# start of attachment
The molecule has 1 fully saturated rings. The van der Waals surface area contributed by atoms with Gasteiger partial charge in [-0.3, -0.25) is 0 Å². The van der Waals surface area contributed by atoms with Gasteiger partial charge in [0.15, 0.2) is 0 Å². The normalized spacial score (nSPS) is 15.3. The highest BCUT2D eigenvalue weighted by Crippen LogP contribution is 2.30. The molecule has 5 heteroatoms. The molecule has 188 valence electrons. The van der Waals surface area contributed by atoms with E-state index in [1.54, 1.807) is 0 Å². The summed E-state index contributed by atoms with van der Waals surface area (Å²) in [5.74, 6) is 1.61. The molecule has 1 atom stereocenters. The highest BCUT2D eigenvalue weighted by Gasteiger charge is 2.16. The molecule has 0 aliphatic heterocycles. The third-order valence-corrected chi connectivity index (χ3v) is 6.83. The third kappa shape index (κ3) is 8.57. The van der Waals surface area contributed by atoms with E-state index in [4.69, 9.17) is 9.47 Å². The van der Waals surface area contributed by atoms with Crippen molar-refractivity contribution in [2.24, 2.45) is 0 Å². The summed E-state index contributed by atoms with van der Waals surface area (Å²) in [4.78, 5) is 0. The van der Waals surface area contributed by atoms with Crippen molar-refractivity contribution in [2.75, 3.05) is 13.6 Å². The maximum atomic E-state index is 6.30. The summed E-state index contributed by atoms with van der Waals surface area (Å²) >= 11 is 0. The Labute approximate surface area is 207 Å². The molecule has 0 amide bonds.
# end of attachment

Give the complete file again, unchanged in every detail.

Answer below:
The molecule has 1 fully saturated rings. The van der Waals surface area contributed by atoms with Gasteiger partial charge in [-0.3, -0.25) is 0 Å². The van der Waals surface area contributed by atoms with Gasteiger partial charge in [0.15, 0.2) is 0 Å². The normalized spacial score (nSPS) is 15.3. The highest BCUT2D eigenvalue weighted by Crippen LogP contribution is 2.30. The molecule has 5 heteroatoms. The molecule has 188 valence electrons. The van der Waals surface area contributed by atoms with E-state index in [1.54, 1.807) is 0 Å². The summed E-state index contributed by atoms with van der Waals surface area (Å²) in [5.74, 6) is 1.61. The molecule has 1 atom stereocenters. The highest BCUT2D eigenvalue weighted by Gasteiger charge is 2.16. The molecule has 0 aliphatic heterocycles. The third-order valence-corrected chi connectivity index (χ3v) is 6.83. The third kappa shape index (κ3) is 8.57. The van der Waals surface area contributed by atoms with E-state index in [4.69, 9.17) is 9.47 Å². The van der Waals surface area contributed by atoms with Crippen molar-refractivity contribution in [2.24, 2.45) is 0 Å². The summed E-state index contributed by atoms with van der Waals surface area (Å²) in [4.78, 5) is 0. The van der Waals surface area contributed by atoms with Crippen molar-refractivity contribution in [2.75, 3.05) is 13.6 Å². The maximum atomic E-state index is 6.30. The summed E-state index contributed by atoms with van der Waals surface area (Å²) >= 11 is 0. The Labute approximate surface area is 207 Å². The molecule has 0 amide bonds.